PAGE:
Over 100,000 people attend the NAMM music convention in Anaheim, CA every year.  No two people have the same experience.   There are too many companies displaying the latest gear and too many great concerts every night.   I had so much fun this year and can’t avoid committing some of my best memories to paper.


 I started Thursday night at the annual @BonzoBash, my favorite event where a bunch of well-known drummers take a crack at honoring our legendary hero, John Henry Bonham of Led Zeppelin.   Whether I’m on the roster this year or not, I’m going to have a great time watching close friends like Matt Starr (Mr. Big/Ace Frehley) and Glen Sobel (Alice Cooper) perform.  This year’s highlights included teenage wunderkind drummer @AlexeyPlobete.  Anyone who’s seen my series HARDCORE DRUM SESSIONS on YouTube knows I have a special place in my heart for students starting out on the drums.  The way Alexey plays, she’s no novice.; Alexey’s worked hard honing her natural talent.   Speaking of naturals, for the first time I also saw @MikeTerrana play and it was…basically….life changing.  Mike’s control, showmanship, precision and strength have to be witnessed live.  Brian Tichy closed out the show.  I’ve said this before and nobody has killed me yet: Tichy plays Bonham better than the illustrious British icon himself.


After the show we were hanging out in the new @MarcoSocolli tour bus he drove out from NY with Anthony Citrinite and I got to tell Mike Terrana my jaw is still on the floor from his performance.   Turns out, like so many great players, Mike is humble about the time he’s put into his craft and his ability.  That’s always nice.   At the other end of the spectrum is guitarist Howie Klein who is great and tells you so <just kidding, Howie>   We stopped by the Mezzabarba guitar amp booth the next day to hear Howie play.


When I think back at new products I best remember, a few things stand out.  Gear Secure is a new company that has a wafer-size devise around the size of a dime you hide in your favorite snare drum, guitar, etc.   Then, you can track the gear with your cell phone if your precious gear is ever lost or stolen.  The company is represented by Adam Mandel, Rob Meives and my friend, Lisa Woodard.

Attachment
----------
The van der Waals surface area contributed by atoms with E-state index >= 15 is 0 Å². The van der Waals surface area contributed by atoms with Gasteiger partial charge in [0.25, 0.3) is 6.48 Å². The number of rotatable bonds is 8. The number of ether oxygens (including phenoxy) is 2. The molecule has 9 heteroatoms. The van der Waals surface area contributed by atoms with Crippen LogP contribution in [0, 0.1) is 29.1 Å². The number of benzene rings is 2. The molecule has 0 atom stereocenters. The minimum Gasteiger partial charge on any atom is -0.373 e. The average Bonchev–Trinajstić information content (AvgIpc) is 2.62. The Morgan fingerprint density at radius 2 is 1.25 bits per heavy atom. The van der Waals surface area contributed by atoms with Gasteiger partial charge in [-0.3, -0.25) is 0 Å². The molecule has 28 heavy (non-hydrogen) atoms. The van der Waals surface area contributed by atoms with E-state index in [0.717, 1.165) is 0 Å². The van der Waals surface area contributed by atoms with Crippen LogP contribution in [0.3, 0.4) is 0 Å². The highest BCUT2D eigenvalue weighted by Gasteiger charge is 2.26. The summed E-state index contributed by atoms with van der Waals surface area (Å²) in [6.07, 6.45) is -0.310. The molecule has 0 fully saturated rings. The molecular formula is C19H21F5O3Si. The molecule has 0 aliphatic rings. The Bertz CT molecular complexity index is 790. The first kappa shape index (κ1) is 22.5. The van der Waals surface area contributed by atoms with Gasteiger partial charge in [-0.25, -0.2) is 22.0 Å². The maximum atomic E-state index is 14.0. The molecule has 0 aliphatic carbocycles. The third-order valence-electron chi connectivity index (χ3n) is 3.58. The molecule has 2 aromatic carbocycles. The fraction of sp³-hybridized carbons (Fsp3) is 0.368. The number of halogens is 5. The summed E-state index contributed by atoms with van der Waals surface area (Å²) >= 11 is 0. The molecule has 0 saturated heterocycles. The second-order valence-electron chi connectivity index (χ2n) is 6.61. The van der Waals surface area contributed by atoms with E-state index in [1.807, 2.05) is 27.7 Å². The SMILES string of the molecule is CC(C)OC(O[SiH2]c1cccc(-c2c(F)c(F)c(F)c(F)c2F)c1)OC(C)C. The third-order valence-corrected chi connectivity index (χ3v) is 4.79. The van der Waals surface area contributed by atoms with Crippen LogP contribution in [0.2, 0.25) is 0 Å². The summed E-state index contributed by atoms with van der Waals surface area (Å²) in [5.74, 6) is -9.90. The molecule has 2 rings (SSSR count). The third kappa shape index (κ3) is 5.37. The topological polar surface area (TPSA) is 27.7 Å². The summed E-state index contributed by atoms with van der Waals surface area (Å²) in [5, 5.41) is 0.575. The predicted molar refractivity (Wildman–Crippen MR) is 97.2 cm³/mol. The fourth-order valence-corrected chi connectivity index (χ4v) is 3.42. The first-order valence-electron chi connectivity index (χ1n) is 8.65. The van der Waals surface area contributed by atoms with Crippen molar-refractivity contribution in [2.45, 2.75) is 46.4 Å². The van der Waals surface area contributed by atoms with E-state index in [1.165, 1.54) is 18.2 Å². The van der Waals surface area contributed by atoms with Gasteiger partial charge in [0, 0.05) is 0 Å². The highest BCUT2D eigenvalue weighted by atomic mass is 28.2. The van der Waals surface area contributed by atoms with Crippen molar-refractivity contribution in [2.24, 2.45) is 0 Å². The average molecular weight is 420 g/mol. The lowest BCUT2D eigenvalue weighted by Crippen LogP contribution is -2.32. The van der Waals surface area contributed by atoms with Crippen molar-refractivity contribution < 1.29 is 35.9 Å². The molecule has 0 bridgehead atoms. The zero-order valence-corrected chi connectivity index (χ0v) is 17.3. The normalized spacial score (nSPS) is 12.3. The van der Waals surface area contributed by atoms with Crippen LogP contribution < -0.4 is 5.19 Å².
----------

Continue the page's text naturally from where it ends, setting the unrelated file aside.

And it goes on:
A visit to NAMM is incomplete without saying hello to the sponsors who support me so generously.  I was feeling the smooth action on the new@DrumWorkshop machine drive bass drum peddle when John Good (the “wood whisperer”) reached over to shake hands.  John’s accomplishments at DW make John a busy celebrity in his own right.  I walked over to speak with the designer of the incredible invention, Rich Sikra.  Rich is the engineer behind many of DW’s most innovative advances that have made drumming better for countless pros and enthusiasts.  He showed me a new kit DW designed that’s especially portable and looks fun to play.

 I visited my friends Bob Kasha and Jeff Moeller of Big Bang Distribution.  These guys always have something new that’s useful to drummers.  They came up with a mini-practice that looks around the size of a quarter.   I suppose the idea is to build precision but that’s a pretty small bull’s eye to hit.  Then I saw something called Drum Tacs that were created by JC Clifford.  These reusable sound control pads are like MoonGels but seem to stay on better, seem to work well to control the ring of cymbals, and are great on the bottom (resonant side) of drum heads to reduce overtones.

One of the fun things about NAMM is seeing people, making new friends and meeting fans from all over the world.   One of my biggest fans in Japan, Kenny, wrote his friend—a drummer from Italy named Marco—that  he had to meet me.  NAMM brings music fans from all over the world together.  NAMM blurs the line between performer, music wholesaler, retailer.   Because the greatest musicians are also music fans.   You simply don’t get good unless you love listening closely to music.



Friday night was invited to the annual Sabian “hang” at the Sheraton.   This year starred one the most all-around drummer I know, Joey Heredia, who bought in and played with two groups.   Joey warmed up the crowd with a Salsa group that featured famous timbale player Ronnie Gutierrez.   After intermission, Joey brought in the big guns, his trio starring Renato Neto (Prince) and Marco Mendoza (Thin Lizzy, Ted Nugent).


Drummers love watching other drummers play.  People might think it’s a competition thing, or maybe to cop ideas.  Since no two drummers play the same, I think it’s more about awe and inspiration (at least for me).   I’m probably not the only one.  I’ve seen one of the world’s greatest progressive drummers, Dave Weckl, at several of Joey’s shows.  Knowing the 3 of us are sponsored by Sabian, I went over to say hello to Dave, whose jaw dropping drumming means so much to so many.


 Finally, I want to toss a nod to the vagabonds who crammed into a suite for several days draining the hotel bar, pre-gaming every night, snoring like truck drivers and waking up early enough to roam around NAMM in a confused stupor.


Left to right:  me, guitarist @PaulKillion, photographer @ChuckWalker and drummer @LewyStix